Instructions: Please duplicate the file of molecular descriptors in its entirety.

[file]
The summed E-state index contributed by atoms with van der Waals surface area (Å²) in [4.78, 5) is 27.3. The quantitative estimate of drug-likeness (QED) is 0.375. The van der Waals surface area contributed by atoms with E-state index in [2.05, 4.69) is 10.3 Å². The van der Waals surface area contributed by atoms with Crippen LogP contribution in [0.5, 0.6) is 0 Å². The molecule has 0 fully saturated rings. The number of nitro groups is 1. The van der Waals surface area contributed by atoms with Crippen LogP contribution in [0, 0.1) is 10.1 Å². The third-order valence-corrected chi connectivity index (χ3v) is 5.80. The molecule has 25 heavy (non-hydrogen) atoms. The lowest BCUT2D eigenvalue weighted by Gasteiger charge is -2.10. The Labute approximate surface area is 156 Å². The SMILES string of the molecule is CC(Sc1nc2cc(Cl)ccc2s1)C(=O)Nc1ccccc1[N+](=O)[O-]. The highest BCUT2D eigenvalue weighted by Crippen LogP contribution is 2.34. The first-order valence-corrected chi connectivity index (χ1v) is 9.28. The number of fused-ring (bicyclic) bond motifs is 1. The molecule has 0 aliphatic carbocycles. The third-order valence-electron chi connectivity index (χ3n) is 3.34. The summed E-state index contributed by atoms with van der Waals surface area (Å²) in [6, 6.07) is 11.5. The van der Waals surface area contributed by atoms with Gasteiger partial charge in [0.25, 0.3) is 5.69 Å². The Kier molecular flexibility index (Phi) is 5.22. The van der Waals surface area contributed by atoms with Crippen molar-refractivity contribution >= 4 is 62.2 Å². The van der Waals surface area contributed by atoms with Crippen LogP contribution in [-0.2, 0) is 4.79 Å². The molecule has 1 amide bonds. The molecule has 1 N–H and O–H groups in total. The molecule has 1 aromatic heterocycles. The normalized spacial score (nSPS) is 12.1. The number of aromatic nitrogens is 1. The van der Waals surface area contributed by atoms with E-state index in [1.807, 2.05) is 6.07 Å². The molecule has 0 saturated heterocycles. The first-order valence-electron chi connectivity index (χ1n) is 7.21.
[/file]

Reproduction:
The summed E-state index contributed by atoms with van der Waals surface area (Å²) in [4.78, 5) is 27.3. The quantitative estimate of drug-likeness (QED) is 0.375. The van der Waals surface area contributed by atoms with E-state index in [2.05, 4.69) is 10.3 Å². The van der Waals surface area contributed by atoms with Crippen LogP contribution in [0.5, 0.6) is 0 Å². The molecule has 0 fully saturated rings. The number of nitro groups is 1. The van der Waals surface area contributed by atoms with Crippen LogP contribution in [0, 0.1) is 10.1 Å². The third-order valence-corrected chi connectivity index (χ3v) is 5.80. The molecule has 25 heavy (non-hydrogen) atoms. The lowest BCUT2D eigenvalue weighted by Gasteiger charge is -2.10. The Labute approximate surface area is 156 Å². The SMILES string of the molecule is CC(Sc1nc2cc(Cl)ccc2s1)C(=O)Nc1ccccc1[N+](=O)[O-]. The highest BCUT2D eigenvalue weighted by Crippen LogP contribution is 2.34. The first-order valence-corrected chi connectivity index (χ1v) is 9.28. The number of fused-ring (bicyclic) bond motifs is 1. The molecule has 0 aliphatic carbocycles. The third-order valence-electron chi connectivity index (χ3n) is 3.34. The summed E-state index contributed by atoms with van der Waals surface area (Å²) in [6, 6.07) is 11.5. The van der Waals surface area contributed by atoms with Gasteiger partial charge in [0.25, 0.3) is 5.69 Å². The Kier molecular flexibility index (Phi) is 5.22. The van der Waals surface area contributed by atoms with Crippen molar-refractivity contribution >= 4 is 62.2 Å². The van der Waals surface area contributed by atoms with Crippen LogP contribution in [-0.2, 0) is 4.79 Å². The molecule has 1 amide bonds. The molecule has 1 N–H and O–H groups in total. The molecule has 1 aromatic heterocycles. The normalized spacial score (nSPS) is 12.1. The number of aromatic nitrogens is 1. The van der Waals surface area contributed by atoms with E-state index in [1.807, 2.05) is 6.07 Å². The molecule has 0 saturated heterocycles. The first-order valence-electron chi connectivity index (χ1n) is 7.21.